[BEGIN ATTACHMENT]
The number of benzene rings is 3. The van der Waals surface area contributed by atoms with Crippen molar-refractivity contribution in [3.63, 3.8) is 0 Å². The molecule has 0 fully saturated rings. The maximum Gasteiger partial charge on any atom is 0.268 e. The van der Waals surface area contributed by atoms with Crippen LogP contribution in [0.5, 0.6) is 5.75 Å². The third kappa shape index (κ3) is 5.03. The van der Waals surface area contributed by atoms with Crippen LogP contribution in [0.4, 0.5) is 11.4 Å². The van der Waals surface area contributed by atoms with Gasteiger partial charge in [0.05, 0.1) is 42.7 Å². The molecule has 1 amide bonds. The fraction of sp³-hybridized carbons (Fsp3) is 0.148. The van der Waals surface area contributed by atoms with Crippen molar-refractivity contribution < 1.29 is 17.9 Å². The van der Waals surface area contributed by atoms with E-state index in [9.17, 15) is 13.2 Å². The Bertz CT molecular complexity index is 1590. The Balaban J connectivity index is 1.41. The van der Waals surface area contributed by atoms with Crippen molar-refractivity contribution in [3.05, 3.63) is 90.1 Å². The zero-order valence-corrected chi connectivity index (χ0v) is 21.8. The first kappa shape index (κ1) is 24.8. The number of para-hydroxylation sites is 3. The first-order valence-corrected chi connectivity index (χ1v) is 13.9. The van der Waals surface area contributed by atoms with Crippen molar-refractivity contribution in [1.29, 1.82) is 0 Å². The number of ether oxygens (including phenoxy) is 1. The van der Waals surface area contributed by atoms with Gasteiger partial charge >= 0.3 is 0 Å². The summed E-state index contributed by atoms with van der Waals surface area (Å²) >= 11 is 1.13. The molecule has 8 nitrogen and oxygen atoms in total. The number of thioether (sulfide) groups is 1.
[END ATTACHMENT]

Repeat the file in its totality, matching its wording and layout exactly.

The number of benzene rings is 3. The van der Waals surface area contributed by atoms with Crippen molar-refractivity contribution in [3.63, 3.8) is 0 Å². The molecule has 0 fully saturated rings. The maximum Gasteiger partial charge on any atom is 0.268 e. The van der Waals surface area contributed by atoms with Crippen LogP contribution in [0.5, 0.6) is 5.75 Å². The third kappa shape index (κ3) is 5.03. The van der Waals surface area contributed by atoms with Crippen LogP contribution in [0.4, 0.5) is 11.4 Å². The van der Waals surface area contributed by atoms with Gasteiger partial charge in [0.05, 0.1) is 42.7 Å². The molecule has 1 amide bonds. The fraction of sp³-hybridized carbons (Fsp3) is 0.148. The van der Waals surface area contributed by atoms with Crippen molar-refractivity contribution < 1.29 is 17.9 Å². The van der Waals surface area contributed by atoms with E-state index in [9.17, 15) is 13.2 Å². The Bertz CT molecular complexity index is 1590. The Balaban J connectivity index is 1.41. The van der Waals surface area contributed by atoms with Crippen molar-refractivity contribution in [3.05, 3.63) is 90.1 Å². The zero-order valence-corrected chi connectivity index (χ0v) is 21.8. The first kappa shape index (κ1) is 24.8. The number of para-hydroxylation sites is 3. The first-order valence-corrected chi connectivity index (χ1v) is 13.9. The van der Waals surface area contributed by atoms with Crippen molar-refractivity contribution in [1.29, 1.82) is 0 Å². The number of ether oxygens (including phenoxy) is 1. The van der Waals surface area contributed by atoms with Gasteiger partial charge >= 0.3 is 0 Å². The summed E-state index contributed by atoms with van der Waals surface area (Å²) >= 11 is 1.13. The molecule has 8 nitrogen and oxygen atoms in total. The number of thioether (sulfide) groups is 1.